TBT and EE: A-OK.

The perfect tournament, at the perfect time.

Sometimes, there’s not a lot of detail or fancy language needed. Sometimes, things are that obvious. TBT, The Basketball Tournament, is perfect. I love everything about it. I’m sure there are tweaks to iron out as it becomes more popular, but as a concept, as a tournament, as a connection, the damned thing checks every box.

It’s our heroes, both recent and very recent, wearing the uniform again. RamNation on the front of the uniform matters around here, more than anything, and in many towns and with many programs like ours. I’m not really a Syracuse kinda’ guy, but Boeheim’s Army—and their support—is awesome to see.  It’s in July. Even if you’re worn down by the season and need an April vacation, by the time the fireworks hit the skies we are ready. We need just a little taste of winter. We get it. Hell, we get Seth Greenberg and Dan Dakich together—a hilarious broadcasting duo that if ESPN has half a brain will schedule them throughout the regular college basketball season.

Yeah, I’d like to finally beat those SOBs from Overseas Elite—and I call them SOBs as a compliment—but that loss won’t change how I feel about this idea. We get to re-appreciate Eric Maynor, Jamal Shuler, BA Walker and Darius Theus. The Burgess Brothers. The Mayor and The Melvin. They all remind us of those moments that bind us and we love that. The number of fans that showed up for a pair of July TBT games was better than five A10 team had during the actual 2017-18 basketball season. Guys like Joey Rodriguez, Jesse Pellot-Rosa, and Justin Levine get to learn how to coach in a competitive environment. We owe thanks to Reggie Williams, James Farr, and Zeke Marshall—honorary members of the family. We owe a debt to Mat Shelton, who has been the galvanizing force behind the fun.

I never want it to end, and I never want it to get cheesy. That’s my challenge to the owners. Resist the Roquefort. TBT has some cool tweaks, most prominently the Elam Ending, which is fine. But they have to remember to keep it about the players and competition.

So let’s talk Elam Ending. For those who have not been following, it’s an alternate ending to games that removes the game clock. At the first dead ball after the 4:00 mark, a target score is created and there is no clock. You add seven points to the team that’s leading the game and the first team to reach that number wins the game. For example, Team A is leading 71-67 when the whistle blows under 4:00. The target score becomes 78 and the teams play until someone hits 78 points.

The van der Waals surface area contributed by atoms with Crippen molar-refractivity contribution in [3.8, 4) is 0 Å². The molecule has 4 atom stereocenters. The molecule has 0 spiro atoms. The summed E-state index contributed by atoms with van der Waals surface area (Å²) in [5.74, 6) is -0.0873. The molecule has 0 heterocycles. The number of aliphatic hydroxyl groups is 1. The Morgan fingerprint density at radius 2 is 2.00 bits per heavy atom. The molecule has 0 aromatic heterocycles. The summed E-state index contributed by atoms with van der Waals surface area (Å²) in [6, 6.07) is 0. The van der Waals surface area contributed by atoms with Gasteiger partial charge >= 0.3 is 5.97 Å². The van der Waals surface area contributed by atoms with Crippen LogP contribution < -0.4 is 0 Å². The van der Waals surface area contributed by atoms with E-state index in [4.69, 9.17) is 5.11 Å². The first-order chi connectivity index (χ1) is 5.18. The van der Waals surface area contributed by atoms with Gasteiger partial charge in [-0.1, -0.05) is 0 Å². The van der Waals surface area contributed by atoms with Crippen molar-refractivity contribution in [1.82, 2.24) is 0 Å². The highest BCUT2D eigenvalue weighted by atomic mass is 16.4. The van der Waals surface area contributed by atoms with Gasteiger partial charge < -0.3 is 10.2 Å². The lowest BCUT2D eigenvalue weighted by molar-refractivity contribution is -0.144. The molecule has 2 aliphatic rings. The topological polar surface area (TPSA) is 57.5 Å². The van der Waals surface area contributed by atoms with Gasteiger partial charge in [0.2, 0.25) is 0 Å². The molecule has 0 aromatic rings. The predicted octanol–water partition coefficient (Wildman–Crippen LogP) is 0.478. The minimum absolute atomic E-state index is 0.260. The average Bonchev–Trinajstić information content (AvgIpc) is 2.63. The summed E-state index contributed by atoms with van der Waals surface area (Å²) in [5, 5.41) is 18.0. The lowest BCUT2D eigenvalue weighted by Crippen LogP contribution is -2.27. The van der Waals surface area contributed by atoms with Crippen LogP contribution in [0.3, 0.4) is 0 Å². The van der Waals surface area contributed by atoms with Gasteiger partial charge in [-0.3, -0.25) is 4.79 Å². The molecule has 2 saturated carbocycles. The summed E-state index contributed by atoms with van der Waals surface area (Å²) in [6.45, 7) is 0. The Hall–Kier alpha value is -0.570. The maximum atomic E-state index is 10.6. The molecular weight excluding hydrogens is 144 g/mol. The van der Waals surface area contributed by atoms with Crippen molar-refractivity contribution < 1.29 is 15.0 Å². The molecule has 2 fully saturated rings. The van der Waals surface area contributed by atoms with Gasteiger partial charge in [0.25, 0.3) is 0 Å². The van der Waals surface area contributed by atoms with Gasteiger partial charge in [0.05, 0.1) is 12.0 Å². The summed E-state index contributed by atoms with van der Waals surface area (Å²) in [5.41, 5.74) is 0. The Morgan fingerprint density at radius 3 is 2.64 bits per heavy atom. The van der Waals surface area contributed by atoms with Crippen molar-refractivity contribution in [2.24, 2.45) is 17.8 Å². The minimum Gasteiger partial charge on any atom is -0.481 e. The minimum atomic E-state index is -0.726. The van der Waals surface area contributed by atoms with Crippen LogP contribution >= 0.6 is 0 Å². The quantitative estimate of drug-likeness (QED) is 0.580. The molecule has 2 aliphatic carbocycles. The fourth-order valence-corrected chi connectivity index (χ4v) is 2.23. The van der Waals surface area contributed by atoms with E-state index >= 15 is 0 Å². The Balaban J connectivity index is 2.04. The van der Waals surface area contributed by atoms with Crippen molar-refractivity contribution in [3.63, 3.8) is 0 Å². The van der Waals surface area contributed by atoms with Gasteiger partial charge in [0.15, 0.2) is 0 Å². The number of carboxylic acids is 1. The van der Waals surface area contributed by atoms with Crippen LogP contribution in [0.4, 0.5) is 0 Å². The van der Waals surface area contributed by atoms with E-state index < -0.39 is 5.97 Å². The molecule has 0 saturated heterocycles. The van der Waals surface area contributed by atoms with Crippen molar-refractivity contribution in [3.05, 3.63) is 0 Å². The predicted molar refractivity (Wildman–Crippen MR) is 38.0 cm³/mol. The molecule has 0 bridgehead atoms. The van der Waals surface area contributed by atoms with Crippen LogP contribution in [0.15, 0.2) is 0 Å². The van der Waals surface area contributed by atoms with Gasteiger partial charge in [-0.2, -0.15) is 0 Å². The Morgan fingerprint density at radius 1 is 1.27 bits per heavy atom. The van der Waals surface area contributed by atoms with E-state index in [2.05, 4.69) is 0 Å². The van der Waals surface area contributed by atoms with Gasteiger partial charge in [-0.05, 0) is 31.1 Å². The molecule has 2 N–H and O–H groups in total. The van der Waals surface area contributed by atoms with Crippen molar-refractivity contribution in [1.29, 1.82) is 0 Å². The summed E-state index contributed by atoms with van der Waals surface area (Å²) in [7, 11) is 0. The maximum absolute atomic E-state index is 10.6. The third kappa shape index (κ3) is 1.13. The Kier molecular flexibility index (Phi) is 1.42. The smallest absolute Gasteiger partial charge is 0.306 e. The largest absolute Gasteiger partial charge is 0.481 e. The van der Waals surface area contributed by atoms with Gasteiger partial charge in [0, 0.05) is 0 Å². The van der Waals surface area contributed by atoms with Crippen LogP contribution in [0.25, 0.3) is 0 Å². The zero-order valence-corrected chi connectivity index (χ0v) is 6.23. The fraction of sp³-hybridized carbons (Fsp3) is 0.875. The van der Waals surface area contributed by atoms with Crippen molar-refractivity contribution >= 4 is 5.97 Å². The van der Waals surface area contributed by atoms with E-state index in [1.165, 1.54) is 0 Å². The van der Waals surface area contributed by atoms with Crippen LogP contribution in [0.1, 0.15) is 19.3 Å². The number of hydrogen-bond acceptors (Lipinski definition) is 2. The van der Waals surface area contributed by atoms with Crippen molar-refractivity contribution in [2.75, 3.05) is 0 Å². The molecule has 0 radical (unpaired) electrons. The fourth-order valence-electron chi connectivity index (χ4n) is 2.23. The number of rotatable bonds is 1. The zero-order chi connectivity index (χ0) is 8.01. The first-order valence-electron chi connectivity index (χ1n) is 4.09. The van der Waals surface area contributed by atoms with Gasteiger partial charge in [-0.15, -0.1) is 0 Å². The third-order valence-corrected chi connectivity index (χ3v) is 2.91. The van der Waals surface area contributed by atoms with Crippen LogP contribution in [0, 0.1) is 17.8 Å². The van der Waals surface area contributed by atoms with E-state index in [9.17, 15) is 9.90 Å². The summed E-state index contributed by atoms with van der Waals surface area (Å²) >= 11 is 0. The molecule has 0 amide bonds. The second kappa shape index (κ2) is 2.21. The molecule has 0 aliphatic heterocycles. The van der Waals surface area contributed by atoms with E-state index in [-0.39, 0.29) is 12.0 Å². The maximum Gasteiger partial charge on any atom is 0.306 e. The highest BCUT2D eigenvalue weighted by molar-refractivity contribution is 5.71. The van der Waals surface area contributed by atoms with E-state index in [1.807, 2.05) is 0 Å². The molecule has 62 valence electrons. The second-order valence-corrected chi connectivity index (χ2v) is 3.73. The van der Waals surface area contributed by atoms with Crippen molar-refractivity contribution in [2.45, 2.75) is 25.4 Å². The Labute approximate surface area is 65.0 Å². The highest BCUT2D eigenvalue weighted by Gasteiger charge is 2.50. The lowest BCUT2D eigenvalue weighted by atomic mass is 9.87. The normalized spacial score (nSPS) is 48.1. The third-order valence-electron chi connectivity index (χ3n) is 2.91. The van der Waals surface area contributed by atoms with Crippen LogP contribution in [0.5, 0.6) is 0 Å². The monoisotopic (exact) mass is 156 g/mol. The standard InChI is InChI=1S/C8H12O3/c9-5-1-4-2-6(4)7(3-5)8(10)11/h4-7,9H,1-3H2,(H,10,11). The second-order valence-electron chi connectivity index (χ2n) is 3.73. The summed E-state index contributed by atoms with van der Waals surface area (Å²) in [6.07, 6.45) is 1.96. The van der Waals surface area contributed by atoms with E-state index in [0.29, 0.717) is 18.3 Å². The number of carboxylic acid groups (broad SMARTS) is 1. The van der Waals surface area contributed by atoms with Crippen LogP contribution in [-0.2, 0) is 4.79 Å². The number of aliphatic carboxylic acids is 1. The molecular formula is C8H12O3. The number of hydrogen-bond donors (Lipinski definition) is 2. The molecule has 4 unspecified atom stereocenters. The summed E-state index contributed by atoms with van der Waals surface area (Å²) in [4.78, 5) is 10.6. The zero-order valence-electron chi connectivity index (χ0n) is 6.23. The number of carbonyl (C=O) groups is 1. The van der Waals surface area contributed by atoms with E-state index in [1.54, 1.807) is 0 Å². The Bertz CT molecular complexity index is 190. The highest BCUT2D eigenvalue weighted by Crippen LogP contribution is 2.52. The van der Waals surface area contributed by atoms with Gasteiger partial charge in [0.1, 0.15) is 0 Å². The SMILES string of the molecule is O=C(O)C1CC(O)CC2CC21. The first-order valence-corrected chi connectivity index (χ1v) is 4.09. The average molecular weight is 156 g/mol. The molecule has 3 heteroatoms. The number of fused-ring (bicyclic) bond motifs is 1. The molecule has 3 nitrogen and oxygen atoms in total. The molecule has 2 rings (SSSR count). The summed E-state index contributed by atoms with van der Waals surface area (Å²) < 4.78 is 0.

It’s really smart and I like it—it isn’t cheesy–but it’s unnecessary. What exactly are we solving for? A bunch of fouls with a minute to go? Is that such a scourge that we need to alter the fabric of games? We get to see more college basketball. We get to hang out in That Animal longer. We’d lose overtimes and buzzer beaters. Plus you know coaches and their obsession with every minute advantage. They will strategize around the Elam Ending. I think the eventuality of coaches catching up to it means we see those same fouls with five minutes to go. It’s like sawing off your arm because a patch of poison ivy itches.

And please allow me some braggadocio. If you listen to me and Robby call a game, you are familiar with the Robinson Vortex. In short, the Robinson Vortex is that time between the 4:00 media timeout and roughly 1:30 to play. The gist is this: you may be down seven or up seven when you enter the vortex. How you play during that time is where the balance of the game hangs. It feels like there’s only a couple possessions–a wisp of time–before you look up and the clock reads 1:31.

If you come out of the vortex up or down three, it’s game on. But if you come out of the vortex up or down eight, cheap fouls ensue. It’s named after Robby because it was his observation, but it shares the same principle as the Elam Ending: do work between 4:00 and 1:30 or the game is over. If you listen to RamRadio, you’ve experienced a form of the Elam Ending for six seasons. You just have to listen. We are living the Elam Ending; we just don’t know it.

Yeah, that’s a shameless plug.

But I like the Elam Ending. I wouldn’t change it. I think Elam Ending is perfect for TBT. It’s kitschy and cool and different, much like the whole damned tournament. But it’s like craft beer or podcasts or doughnuts with bacon. Lots of people like it, but it has its place.

And that place is not between November and March. I want overtime. I want buzzer beaters. I want The Dagger, mentioned repeatedly during TBT. A shot that was hit with less than two seconds to play on the clock, followed by a Greg Paulus heave from halfcourt that took my breath away.

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